(1) Department of Haematology and Clinical Oncology, Hospital Universitario Morales Meseguer, Murcia, Spain
(2) University of Birmingham Centre for Cardiovascular Sciences, City Hospital, Birmingham, United Kingdom
* Corresponding author: E-mail: firstname.lastname@example.org
Primary and recurrent venous thromboembolism–persists as a source of major morbidity and mortality. Although frequent in general population, the incidence of venous thromboembolism among oncologic patients is roughly higher, and expected to keep rising not only due to prevalence of cancer and the ageing of occidental population, but also due to an enhanced detection of incidental thrombosis during follow-up and the thrombogenecity of some chemotherapeutic regimens.
Because of the potential life-threatening nature of venous thromboembolism, oncologic patients might benefit from thromboprophylaxis. Therefore, in the last years, efforts have been made to help clinicians in the prevention and management of thrombotic events in cancer patients. In this way, some biomarkers have been used to create stratification risk scores, joined with clinical characteristics, and in this review we pursue to demonstrate the main thrombotic risk biomarkers related to cancer.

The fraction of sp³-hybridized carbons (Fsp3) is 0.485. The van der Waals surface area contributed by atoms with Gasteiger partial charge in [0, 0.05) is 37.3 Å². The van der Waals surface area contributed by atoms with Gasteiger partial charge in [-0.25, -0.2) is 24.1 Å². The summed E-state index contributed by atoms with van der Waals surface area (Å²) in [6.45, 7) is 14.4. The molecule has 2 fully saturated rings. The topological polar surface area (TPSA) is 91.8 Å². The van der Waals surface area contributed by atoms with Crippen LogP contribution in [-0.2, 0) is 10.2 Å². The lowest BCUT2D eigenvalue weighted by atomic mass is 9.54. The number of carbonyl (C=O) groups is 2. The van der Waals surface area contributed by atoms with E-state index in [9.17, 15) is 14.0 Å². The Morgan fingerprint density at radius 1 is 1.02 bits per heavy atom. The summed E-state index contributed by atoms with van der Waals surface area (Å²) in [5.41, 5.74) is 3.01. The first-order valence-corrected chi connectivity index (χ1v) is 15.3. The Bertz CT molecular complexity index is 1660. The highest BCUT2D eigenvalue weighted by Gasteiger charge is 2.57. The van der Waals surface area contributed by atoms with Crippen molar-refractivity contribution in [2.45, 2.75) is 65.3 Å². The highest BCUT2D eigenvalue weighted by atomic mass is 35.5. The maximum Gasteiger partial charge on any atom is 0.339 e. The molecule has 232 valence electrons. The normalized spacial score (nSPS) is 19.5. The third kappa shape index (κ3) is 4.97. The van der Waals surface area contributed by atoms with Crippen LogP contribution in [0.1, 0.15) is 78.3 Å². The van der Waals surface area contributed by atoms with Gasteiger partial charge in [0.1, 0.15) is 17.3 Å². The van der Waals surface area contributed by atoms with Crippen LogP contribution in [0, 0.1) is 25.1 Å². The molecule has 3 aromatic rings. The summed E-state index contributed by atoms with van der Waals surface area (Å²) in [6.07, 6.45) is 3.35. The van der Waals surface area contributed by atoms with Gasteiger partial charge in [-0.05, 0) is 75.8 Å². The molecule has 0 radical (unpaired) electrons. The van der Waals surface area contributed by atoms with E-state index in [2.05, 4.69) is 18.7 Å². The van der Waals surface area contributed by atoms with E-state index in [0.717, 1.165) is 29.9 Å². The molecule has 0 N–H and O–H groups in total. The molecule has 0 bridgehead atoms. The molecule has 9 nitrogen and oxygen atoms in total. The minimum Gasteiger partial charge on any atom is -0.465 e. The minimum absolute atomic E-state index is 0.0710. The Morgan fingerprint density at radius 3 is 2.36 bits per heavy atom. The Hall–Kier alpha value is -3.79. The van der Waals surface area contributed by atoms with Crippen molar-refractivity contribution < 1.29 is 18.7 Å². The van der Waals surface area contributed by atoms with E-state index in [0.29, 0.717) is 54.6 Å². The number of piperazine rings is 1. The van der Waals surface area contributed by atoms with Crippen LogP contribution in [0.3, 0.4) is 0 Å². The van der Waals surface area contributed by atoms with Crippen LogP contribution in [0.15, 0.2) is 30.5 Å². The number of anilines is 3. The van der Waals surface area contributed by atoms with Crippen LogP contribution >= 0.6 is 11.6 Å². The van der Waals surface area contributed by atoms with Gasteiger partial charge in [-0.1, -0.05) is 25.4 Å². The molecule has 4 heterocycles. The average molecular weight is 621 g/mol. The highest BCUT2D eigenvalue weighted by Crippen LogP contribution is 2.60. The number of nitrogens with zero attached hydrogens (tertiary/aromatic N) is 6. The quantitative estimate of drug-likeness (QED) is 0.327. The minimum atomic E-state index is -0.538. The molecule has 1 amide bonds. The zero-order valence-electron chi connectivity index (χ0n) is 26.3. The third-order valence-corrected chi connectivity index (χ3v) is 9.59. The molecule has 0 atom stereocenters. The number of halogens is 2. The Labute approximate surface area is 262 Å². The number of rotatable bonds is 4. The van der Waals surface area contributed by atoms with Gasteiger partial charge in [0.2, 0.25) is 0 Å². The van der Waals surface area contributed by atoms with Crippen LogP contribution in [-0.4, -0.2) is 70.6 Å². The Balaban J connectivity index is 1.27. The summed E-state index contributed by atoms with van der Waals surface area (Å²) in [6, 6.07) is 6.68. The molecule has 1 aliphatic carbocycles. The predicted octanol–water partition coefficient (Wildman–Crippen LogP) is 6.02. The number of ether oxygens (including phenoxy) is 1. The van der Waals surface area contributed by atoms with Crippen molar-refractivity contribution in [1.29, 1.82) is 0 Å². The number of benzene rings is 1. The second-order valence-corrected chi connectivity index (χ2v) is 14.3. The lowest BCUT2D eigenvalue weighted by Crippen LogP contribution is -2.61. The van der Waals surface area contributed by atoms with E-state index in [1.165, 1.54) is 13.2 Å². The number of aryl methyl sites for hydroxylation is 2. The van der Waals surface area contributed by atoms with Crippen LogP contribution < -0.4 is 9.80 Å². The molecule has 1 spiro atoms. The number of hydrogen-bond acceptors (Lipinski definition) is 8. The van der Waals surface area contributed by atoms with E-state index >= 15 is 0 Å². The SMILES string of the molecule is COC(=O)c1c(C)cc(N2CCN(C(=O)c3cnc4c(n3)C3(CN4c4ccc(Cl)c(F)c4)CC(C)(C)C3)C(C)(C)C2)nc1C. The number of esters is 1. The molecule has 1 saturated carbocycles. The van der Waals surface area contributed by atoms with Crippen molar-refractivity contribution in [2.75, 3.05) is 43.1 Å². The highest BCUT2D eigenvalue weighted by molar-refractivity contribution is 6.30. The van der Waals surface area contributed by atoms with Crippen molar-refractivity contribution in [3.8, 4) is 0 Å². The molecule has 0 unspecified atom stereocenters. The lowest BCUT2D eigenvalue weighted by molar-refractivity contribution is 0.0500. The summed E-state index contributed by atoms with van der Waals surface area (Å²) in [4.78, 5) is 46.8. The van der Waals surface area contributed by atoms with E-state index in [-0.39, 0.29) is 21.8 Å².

The widely used Khorana risk assessment model has been expanded by adding sP-selectin and D-dimer. Other biomarkers showing some improvement in thrombotic risk assessment as factor VIII (with a dose-related increased risk), elevated peak thrombin (defined as thrombin values = 611 nM), tissue factor or C-reactive protein have yielded promising results.
However, the absence of widespread clinical availability of tests measuring these biomarkers, the lack of standardisation and their cost make their implementation in daily practice difficult.